This episode is going to explore one particular aspect of all this – our relationship with the undersea, what lies beneath the surface of the oceans.  

And it is the 4th place in my loose miniseries of literary locations: Antarctica, the desert, the forest, and the undersea.

The other week I watched the latest Pixar film with my kids – Luca. Not Pixar’s greatest work but a fun and imaginative film. 

Luca is a sea monster living below the surface of the water near the Italian town of Portorosso. What his parents haven’t told him, and what he soon discovers with the help of a new friend, is that he, and all sea monsters, turn into humans as soon as they leave the water. So, Luca sets off on an adventure of self-discovery all the while trying not to get wet and raise the suspicions of the sea monster-hunting Portorosso locals.

The set up of this story follows in a long tradition of human / sea-creature hybrids. In Celtic mythology, for example – here in Ireland and elsewhere – there are Selkies, creatures who can change from seal to human form. And similar mythological creatures exist across the world. Most famously, of course, mermaids and merfolk have long become a mainstay of popular culture. 

And these myths and tales all connect to the ancient and widespread conception that humans, despite living on land, have a fundamental connection to the sea: 

In Oceania, a lot of cultures in Oceania have stories about having come to the island that they live on from the west, so from the ocean, but from the western direction. There are great lakes in the United States stories about creation myths that happen with undifferentiated water and then a turtle kind of coming out and bringing up dirt and creating sort of land so there are examples of creation stories that really suggests some kind of awareness that that oceans were first which they were

Alongside a long history of creation myths in religion and folklore, there are also the scientific explanations of human origins, which began emerging more systematically in the 19th century, most famously with Charles Darwin’s theories.  

As scientists were exploring and categorising the natural world, and proposing theories of evolutionary development and human origins, the ocean depths were also being explored. The colonial powers of the time began extensively mapping the oceans for scientific, commercial, and military purposes – and these three categories are always closely intertwined in this period. 

The ocean depths, many naturalists of the time believed, could hold any number of answers to the questions they were asking – how had marine life, and all life evolved? Could there even be life beyond certain depths in the ocean? And if so, what could it tell us? 

Initially, all these questions could only be answered at fairly shallow depths. In the mid-19th century naturalists would go out on rowboats and use modified oyster dredges to catch whatever was possible a few fathoms down. Fathoms. I did not know how much a fathom was before doing this episode:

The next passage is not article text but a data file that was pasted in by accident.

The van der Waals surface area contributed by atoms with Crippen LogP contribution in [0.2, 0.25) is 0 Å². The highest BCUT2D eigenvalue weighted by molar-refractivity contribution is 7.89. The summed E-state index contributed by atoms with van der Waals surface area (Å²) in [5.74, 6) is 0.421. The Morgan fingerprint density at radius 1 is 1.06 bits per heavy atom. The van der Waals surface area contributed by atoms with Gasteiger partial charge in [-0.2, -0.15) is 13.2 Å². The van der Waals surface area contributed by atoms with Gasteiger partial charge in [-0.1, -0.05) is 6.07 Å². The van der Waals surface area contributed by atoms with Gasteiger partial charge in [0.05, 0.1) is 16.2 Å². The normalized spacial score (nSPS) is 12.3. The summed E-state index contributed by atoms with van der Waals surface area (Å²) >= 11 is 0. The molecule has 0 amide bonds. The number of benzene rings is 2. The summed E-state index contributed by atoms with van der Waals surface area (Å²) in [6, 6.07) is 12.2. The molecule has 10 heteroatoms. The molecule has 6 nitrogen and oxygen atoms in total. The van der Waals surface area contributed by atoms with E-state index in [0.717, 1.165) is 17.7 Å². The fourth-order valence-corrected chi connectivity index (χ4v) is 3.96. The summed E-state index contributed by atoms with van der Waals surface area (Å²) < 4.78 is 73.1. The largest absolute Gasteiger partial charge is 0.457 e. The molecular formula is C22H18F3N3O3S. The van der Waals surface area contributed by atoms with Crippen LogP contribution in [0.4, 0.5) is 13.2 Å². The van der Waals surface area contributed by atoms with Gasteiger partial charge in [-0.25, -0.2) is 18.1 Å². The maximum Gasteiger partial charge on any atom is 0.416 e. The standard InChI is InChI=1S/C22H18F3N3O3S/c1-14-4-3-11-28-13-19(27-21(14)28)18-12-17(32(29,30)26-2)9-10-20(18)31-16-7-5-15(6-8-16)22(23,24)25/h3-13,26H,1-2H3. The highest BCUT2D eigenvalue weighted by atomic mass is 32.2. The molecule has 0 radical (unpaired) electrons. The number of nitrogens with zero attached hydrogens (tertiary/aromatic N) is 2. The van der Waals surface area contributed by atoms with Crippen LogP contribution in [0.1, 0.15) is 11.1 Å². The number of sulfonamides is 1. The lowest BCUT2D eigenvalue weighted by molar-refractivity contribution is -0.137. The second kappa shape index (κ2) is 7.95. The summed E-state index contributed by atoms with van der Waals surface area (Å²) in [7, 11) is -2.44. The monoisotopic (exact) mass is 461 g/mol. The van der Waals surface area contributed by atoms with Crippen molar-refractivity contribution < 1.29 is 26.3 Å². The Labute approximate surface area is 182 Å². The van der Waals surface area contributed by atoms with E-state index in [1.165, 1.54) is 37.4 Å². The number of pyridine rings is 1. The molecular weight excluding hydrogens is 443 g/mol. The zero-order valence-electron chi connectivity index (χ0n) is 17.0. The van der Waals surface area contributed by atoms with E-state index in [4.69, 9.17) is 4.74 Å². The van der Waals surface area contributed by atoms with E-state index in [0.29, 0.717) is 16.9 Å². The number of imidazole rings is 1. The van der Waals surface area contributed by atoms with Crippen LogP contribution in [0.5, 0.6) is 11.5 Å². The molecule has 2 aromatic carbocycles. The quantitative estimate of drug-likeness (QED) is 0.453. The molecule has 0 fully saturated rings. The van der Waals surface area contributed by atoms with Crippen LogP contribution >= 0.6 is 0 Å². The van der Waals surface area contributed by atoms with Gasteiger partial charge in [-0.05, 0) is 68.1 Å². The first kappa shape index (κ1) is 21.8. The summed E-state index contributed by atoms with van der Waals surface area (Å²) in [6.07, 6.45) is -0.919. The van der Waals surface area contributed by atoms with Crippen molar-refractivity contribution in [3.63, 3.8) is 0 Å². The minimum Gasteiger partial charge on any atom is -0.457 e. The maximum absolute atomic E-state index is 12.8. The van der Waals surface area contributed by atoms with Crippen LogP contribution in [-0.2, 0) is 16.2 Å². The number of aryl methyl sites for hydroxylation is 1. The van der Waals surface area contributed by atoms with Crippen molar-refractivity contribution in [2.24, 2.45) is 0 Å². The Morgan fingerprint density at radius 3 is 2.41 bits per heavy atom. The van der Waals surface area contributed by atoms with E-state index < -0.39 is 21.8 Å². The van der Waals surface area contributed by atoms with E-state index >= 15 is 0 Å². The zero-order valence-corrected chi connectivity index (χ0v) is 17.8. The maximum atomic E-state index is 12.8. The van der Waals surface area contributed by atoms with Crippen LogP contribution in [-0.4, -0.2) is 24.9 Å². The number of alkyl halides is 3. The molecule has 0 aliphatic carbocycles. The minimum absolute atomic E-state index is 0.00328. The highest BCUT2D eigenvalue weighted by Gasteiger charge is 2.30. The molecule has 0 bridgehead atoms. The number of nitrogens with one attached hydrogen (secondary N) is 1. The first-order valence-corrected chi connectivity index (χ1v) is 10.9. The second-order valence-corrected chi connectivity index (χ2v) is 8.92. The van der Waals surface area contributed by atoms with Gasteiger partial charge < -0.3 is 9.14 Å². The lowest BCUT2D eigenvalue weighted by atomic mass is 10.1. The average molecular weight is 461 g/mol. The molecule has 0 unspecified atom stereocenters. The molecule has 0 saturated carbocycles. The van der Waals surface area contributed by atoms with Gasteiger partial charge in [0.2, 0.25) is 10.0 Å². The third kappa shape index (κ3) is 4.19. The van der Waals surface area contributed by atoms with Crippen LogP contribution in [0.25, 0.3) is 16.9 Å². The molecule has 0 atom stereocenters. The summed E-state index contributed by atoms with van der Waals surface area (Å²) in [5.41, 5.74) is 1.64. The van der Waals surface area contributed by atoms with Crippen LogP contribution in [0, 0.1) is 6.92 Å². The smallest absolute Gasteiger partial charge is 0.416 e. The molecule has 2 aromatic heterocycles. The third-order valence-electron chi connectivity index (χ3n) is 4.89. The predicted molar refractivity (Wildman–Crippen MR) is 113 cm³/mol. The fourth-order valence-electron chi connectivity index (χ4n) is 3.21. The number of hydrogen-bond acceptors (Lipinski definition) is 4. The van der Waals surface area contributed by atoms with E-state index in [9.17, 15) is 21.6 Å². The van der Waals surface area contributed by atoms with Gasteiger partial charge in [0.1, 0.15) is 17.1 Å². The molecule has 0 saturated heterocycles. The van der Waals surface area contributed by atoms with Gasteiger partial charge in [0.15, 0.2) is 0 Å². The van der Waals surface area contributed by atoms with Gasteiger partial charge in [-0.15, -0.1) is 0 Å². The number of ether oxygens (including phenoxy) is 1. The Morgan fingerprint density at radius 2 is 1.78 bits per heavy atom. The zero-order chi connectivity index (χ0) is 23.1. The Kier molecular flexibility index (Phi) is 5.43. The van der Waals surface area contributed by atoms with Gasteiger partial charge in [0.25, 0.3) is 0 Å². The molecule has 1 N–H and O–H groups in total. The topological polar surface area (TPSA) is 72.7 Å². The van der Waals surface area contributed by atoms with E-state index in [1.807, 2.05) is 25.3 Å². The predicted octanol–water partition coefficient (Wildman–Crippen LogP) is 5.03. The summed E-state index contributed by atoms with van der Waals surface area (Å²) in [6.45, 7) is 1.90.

a fathom is six feet, which is the wingspan of an adult man, because sailors would measure the depth of Oceans by throwing a weighted line into the water. And then when the weight hit the bottom, they would grab an arm’s length worth of rope and count one fathom two fathom three fathoms that works if you’re just measuring the depth and a few fathoms. Sorry, that’s a little bit of a side but yeah,

Oh, this show is all about the asides.

So once naturalists started being able to sample marine life in, you know, 50 fathoms, 100 fathoms, they started discovering species, like crinoids, certain species of stock crinoids that were unknown, alive, but we’re known as fossils. And so there came to be this idea that the deep sea was the place where all of the missing animals lived, because there was a sense that things shouldn’t go extinct. So if you knew something as a fossil, and you couldn’t find it living, then that was a challenge to Creationism. And so one idea was that this, that the ocean might be full of many of these missing forms of life

There was also a very influential theory of this time that “ontogeny recapitulates phylogeny”. It was developed by a German scientist Ernst Haeckel and what it stated was that embryos, as they developed (the “ontogeny” bit), went through all the same stages a species did as it evolved (“phylogeny”). So, for example, a certain fish-like aspects of human embryonic development could be seen to recall the fish ancestry of human evolutionary development.

This all may sound firstly, you know, wrong (which it was) but also extremely technical and of interest only to the scientific community of the time. But it was actually a very well-known popular concept – the phrase “ontogeny recapitulates phylogeny” would have been fairly widely understood in the 19th and into the 20th century. 

And a good example of a manifestation of that in Darwin and Haeckel’s own time is Charles Kingsley Water Babies tale. It’s this kind of moral fable about this boy who’s kind of morally backsliding, and he transforms into this gilled tiny creature water creature as a way of giving him a chance to kind of redo his own moral evolution and emerge at the other end as a good boy.

Into the 20th century it’s even the basis for an entire trilogy of Edgar Rice Burroughs’ pulp adventure tales – the Caspak series.

So in short, the undersea became a central part of evolutionary theory and of speculation about human origins and development.